The most devastating wildfire in California, a state of many wildfires, is still raging near where my brother Larry lives. It’s “the most” in every way—acres burned, houses destroyed, lives lost. “Camp Fire” sounds cozy and idyllic until it’s the name of such a fire. It’s now, since it began Thursday morning, only 30% contained.
Larry is back in his house now, but when he was told to evacuate, suddenly important decisions were thrust upon him and his wife Nancy. What do you take with you when you know you may return to nothing?
I was asked that very question as a get-acquainted icebreaker at a women’s retreat years ago. I don’t recall what I answered. One friend said special letters she’d kept. Most women first said photo albums and family pictures. I think Nancy took those. Larry’s first item was his computer, and in today’s world we’ll still have our photos if we have our computers. That is different, however, from the warmth we feel in looking through old family albums and remembering our special times together and sometimes all the effort that was put into the album itself.
I literally shiver when I think of all the mementos and personal possessions people have lost, not to mention loved ones—42 and growing, at last count. But Larry’s point was that when he looked around his home—a lovely, gracious one, for sure—he didn’t see much he couldn’t do without. In the long run, it’s people that matter to us.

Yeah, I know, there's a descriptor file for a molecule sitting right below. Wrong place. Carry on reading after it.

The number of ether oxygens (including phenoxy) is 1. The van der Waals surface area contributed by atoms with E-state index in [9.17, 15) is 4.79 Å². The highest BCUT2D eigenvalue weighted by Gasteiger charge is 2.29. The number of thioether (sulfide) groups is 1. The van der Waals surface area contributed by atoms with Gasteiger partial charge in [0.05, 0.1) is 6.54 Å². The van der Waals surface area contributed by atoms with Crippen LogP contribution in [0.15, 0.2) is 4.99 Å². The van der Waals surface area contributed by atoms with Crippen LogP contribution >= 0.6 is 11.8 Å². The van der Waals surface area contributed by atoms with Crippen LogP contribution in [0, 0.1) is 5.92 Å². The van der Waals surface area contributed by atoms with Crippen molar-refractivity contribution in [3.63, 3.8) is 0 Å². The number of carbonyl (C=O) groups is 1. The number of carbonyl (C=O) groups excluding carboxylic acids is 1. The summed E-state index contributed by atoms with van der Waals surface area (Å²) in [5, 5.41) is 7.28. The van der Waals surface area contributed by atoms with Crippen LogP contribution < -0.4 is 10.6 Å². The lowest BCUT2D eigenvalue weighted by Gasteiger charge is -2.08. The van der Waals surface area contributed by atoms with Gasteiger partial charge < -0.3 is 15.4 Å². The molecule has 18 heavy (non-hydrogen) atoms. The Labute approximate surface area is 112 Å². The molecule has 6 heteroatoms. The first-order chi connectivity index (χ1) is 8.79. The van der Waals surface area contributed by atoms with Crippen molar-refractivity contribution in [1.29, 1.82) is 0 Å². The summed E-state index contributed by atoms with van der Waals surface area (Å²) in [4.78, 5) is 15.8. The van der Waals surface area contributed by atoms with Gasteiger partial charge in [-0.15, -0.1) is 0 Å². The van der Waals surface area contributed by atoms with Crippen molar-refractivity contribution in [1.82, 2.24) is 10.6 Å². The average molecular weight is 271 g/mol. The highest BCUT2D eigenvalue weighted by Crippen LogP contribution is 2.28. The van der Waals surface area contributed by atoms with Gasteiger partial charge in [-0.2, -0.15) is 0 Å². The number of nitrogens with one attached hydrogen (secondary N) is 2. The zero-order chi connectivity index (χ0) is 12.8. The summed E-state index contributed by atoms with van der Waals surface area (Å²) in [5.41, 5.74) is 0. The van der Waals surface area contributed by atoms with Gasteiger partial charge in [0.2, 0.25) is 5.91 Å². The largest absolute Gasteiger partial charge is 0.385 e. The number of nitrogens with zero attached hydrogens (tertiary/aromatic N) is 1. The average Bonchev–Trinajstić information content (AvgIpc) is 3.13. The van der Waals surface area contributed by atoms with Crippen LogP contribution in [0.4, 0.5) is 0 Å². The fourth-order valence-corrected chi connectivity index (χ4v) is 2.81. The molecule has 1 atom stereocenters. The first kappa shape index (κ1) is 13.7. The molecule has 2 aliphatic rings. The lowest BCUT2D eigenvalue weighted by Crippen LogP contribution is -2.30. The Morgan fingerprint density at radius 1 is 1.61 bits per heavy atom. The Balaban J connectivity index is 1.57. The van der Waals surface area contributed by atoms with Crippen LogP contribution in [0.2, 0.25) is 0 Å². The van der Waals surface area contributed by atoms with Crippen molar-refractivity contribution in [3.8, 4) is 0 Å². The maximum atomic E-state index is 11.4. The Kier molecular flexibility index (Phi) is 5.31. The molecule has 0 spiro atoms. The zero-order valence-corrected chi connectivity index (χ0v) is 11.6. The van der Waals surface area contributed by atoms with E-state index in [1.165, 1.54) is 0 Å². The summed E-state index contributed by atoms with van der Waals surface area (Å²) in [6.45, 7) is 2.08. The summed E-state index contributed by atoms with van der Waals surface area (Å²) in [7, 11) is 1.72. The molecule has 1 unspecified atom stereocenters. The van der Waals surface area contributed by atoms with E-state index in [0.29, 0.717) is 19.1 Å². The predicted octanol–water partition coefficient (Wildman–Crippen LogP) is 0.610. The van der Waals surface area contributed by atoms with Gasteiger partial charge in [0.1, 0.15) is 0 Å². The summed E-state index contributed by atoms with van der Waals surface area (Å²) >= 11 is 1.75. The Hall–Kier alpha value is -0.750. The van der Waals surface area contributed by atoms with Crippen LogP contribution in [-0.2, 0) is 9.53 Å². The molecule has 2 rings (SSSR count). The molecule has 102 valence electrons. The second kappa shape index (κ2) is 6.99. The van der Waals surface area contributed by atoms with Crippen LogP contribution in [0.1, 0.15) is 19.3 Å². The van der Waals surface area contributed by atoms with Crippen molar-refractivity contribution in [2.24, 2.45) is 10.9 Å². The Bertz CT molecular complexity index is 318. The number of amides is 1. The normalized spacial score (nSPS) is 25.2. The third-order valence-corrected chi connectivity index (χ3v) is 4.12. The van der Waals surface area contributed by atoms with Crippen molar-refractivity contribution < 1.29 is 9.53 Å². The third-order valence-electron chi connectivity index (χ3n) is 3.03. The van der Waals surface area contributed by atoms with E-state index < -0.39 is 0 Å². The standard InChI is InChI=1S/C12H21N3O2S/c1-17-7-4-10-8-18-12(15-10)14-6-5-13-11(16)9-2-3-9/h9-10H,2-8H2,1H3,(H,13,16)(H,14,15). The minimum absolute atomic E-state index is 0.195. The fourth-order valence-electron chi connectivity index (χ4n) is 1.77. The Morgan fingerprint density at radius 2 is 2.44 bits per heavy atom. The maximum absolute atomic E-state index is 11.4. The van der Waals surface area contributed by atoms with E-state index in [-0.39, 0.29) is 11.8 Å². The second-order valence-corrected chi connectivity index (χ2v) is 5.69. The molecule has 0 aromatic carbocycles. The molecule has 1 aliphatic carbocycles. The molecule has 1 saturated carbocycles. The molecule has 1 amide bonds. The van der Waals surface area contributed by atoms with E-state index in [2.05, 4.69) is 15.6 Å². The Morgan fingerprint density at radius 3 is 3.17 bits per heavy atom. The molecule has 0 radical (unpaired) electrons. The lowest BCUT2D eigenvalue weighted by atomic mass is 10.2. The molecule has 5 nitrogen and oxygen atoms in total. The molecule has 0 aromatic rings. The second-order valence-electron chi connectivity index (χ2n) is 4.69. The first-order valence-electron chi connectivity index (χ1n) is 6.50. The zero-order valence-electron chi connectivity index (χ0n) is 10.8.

The smoke cover has reduced the temperature in Chico to the thirties during the day, quite different from their usual sixties. Many whose homes are intact have had to flee to avoid breathing problems.
Even for people who have insurance and can eventually rebuild their homes, there are immediate, urgent needs. People are living in shelters, homes of friends and family, and hotels; the burden of simply supplying food for all those displaced people is hard to comprehend.
In World War II, when European people fled their homes to a safer country, they were called DPs—Displaced Persons. And that’s the situation for all those whose homes and cars burned. Displaced. Temporarily, but living with deep grief for all that’s lost.
So we certainly pray for those DPs, but what else can we do if we don’t live nearby? We aren’t present to be the hands and feet of Jesus, but if you want to send money—the only thing I can think of right now—I can give you the contact info for a special fund set up to receive and disburse funds through Larry’s church. Different from larger helping organizations, all funds will go directly to those who need them with no administrative costs.
A truck from Disaster Relief Effort, Inc., is en route to Chico to help where needed. Larry has worked with them before, but never so close to home. They are incredibly helpful in such situations. They accept donations through their website.
Meanwhile, as the Chico Church of Christ website urges, we will pray for the firefighters, those running evacuation centers, and the precious people who have suffered such losses.
And the irony of the name of this town of 26,000? This town where people chose to live for the temperate weather, the pleasant people, the lovely scenery?
In this case, Paradise Lost.